Tuesday, August 19, 2003

Oops, editor's note: It's 25TH HOUR, not 13TH HOUR, in my comments about Spike Lee. Hey, overrated films?

The Crying Game, The Hours, Saving Private Ryan, Blade Runner, X-Men 1 & 2, Dogma, Citizen Kane, The Rocky Horror Picture Show, The Abyss, Ghost, Gladiator, and The Big Chill


How, oh, how, Chris, can you pick a movie that no one really actually thinks is good, that the reason why it's a cult hit is because it's so bad and has an almost ingrained mock script? Easy, BECAUSE it's a cult hit, BECAUSE people somehow enjoy going to the midnight shows to hear THE SAME jokes over and over, and BECAUSE it has become a phenomenon with merchandising and shows on cable and...well, it's no different from any Disney hit, really. The average MST3K beats this, easily. I would much rather go to a theatre and enjoy an episode of that than go through this.


Whoopie Goldberg's Oscar for this performance goes to show what American people just fall over themselves for in announcing something as good. There are many performances like Goldberg's, and while she's great in this role it's not an Oscar performance. Patrick Swayze and Demi Moore, meanwhile, go through the love story cliches where the man can't express his feelings, but at least they can share their love of erotic pottery-making. Plus, what now is an extremely tired the-friend-did-it murder story.


Kevin Smith's fourth movie is much, much too big for him. Way too many actors, plus Jason Lee, who is Kevin Smith's MVP in past movies, is extremely wasted here. Linda Fiorentino is not a good movie heroine, she'll always be a good supporting actress. Plus, when you put in personalities like Ben Affleck, Matt Damon, and Salma Hayek in these small roles, it's overwhelming. This movie wasn't actually reviewed so well that it was unbelievable, but many people just dig it for some reason, even though Smith's ideas are stretched out way too thin.

9. X-MEN 1 & 2

With the X-MEN movies, I still feel like they're developing the characters while giving us only a smidgen of real action. I don't know how the comic books are, but I've never left an X-MEN screening feeling like I was blown away, or having watched a movie that garnered so much praise. I will say everyone is pretty good in these movies, and there ARE good sequences, but just when I think I like some characters, about five-hundred more get in the mix.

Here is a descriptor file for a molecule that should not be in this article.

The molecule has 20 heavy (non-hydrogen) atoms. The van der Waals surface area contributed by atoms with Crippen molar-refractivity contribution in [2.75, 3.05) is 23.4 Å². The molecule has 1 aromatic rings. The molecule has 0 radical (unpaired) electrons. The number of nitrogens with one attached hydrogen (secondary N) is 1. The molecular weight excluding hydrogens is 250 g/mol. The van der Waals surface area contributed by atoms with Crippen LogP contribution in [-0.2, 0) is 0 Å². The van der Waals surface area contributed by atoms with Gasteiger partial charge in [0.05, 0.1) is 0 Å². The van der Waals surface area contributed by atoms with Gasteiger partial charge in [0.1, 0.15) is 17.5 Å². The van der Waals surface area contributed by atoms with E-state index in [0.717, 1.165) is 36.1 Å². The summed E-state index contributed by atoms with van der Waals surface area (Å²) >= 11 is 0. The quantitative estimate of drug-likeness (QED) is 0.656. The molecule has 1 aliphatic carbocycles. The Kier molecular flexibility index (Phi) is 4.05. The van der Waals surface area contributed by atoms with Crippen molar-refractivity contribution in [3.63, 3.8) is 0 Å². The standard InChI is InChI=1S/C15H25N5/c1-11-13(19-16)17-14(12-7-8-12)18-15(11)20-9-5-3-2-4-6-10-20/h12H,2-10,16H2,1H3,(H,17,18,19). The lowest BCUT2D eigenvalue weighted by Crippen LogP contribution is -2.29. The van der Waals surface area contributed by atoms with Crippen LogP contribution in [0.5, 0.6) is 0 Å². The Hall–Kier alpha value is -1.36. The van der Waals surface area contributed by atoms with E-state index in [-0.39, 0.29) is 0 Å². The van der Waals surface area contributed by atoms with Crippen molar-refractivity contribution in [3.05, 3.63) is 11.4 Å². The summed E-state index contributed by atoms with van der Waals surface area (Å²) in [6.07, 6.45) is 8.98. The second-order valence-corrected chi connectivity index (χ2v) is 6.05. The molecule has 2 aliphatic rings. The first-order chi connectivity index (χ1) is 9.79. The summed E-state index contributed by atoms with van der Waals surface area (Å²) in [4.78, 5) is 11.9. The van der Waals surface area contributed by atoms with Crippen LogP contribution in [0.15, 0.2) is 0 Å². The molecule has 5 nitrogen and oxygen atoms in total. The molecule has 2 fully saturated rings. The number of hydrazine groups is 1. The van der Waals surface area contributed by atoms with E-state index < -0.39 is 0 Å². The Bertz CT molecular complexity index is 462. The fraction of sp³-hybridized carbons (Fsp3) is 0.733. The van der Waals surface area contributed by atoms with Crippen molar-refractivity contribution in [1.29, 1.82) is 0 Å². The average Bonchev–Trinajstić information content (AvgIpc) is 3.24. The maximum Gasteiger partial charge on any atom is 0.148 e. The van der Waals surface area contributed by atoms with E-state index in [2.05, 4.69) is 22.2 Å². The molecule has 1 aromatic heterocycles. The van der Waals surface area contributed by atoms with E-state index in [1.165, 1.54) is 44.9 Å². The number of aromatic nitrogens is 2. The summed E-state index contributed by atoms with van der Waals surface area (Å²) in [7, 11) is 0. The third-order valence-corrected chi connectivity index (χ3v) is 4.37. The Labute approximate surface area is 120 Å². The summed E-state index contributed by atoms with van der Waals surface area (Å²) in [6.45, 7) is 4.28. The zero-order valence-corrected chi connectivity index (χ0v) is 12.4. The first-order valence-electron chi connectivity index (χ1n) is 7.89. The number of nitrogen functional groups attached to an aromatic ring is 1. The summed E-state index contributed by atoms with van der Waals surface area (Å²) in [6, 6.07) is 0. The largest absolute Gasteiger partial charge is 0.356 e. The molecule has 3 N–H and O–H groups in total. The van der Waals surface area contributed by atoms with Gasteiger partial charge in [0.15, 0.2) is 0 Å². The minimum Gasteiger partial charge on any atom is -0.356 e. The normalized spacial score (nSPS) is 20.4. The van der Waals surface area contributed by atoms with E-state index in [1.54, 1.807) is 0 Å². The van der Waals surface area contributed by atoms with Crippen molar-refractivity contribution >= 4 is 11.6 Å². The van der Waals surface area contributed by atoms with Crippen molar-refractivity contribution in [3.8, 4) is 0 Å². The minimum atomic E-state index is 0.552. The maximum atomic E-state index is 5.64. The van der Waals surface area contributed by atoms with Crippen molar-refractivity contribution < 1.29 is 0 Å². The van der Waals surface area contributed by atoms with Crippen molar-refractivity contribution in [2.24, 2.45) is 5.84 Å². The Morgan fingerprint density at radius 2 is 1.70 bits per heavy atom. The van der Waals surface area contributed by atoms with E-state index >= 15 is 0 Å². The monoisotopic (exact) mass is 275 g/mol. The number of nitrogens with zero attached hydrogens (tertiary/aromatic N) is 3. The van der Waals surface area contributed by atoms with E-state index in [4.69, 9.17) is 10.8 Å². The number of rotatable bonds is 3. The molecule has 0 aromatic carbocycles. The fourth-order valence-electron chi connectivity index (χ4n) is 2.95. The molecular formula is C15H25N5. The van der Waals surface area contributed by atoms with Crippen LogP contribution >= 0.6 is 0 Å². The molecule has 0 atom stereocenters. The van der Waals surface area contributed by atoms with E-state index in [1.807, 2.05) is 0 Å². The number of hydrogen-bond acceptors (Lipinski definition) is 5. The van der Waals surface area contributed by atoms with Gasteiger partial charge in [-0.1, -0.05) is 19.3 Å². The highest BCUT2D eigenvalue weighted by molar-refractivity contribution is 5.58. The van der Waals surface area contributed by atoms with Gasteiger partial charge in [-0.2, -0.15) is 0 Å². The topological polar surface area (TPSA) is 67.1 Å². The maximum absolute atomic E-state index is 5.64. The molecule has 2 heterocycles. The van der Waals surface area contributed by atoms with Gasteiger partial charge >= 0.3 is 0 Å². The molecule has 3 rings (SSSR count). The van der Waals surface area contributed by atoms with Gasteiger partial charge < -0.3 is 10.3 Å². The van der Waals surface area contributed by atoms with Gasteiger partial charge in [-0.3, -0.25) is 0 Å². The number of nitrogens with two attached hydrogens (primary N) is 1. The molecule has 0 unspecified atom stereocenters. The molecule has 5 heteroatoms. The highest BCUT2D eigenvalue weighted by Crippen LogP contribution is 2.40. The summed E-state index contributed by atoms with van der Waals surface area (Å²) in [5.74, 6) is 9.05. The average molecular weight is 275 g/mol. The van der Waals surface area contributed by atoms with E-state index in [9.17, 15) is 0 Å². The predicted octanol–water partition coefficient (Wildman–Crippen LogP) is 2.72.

James Cameron's underwater opus is long, and mostly boring. The effects, which even today are amazing, are not enough to be a compelling movie. This movie has inspired a double-disc set with lots of features, and I wonder who was demanding it?


Ridley Scott's epic won Best Picture in 2000. It's got some good stuff in it, but it's a glorified action film that in any other year would not have been nominated.


Another of Ridley Scott's, this movie gets more attention in sci-fi as being the standard cerebral sci-fi film than any other. I still haven't seen the so-called better director's cut, so maybe I'm being harsh. But again, we have a boring, nearly sleep-inducing film.


Lawrence Kasdan has made a career out of thirtysomething bonding films, and this one is about as pretentious as it gets. A bunch of aforementioned thirtysomethings grieve over a lost friend and then grieve about their lives and we have people becoming surrogate dads for each other, and Glenn Close naked in a shower. I guess I have to be that age one day to appreciate, but GRAND CANYON is a good movie that Kasdan did that has some of the same themes.


Great, superb first 20 minutes, followed by an hour and a half of lost wondering, ending with a superb last 20 minutes, make everyone think they just saw a GREAT film. I love Spielberg, and he has some of his best images here, but man, is this chin-on-your-palm type viewing during the middle.


I like this movie a lot, guys, and I realize it's place in film history, and I realize how groundbreaking it was. But it just doesn't hold up in many ways, for instance, the performances are atrocious (especially Dorothy Comingore as Susan Alexander) and some of the lighter scenes are very outdated. It has ingenious camera work and editing, but it's not the best film of all time.


I've discussed why I think this movie is overrated before, so I'll skip my explanation.


Back in 1992, this movie had critics falling all over themselves about how great this was, what a unique love story, and how it plays with the male gaze. Yeah, I thought Jaye Davidson (who is a guy) was a woman and thought "she" was mildly attractive when I thought he was a girl, but why does that compel me to love the movie? This movie also stumps itself in the toe when it has a glorious opening with Forest Whitaker and Stephen Rea, and then it sort of...tanks, in my opinion.


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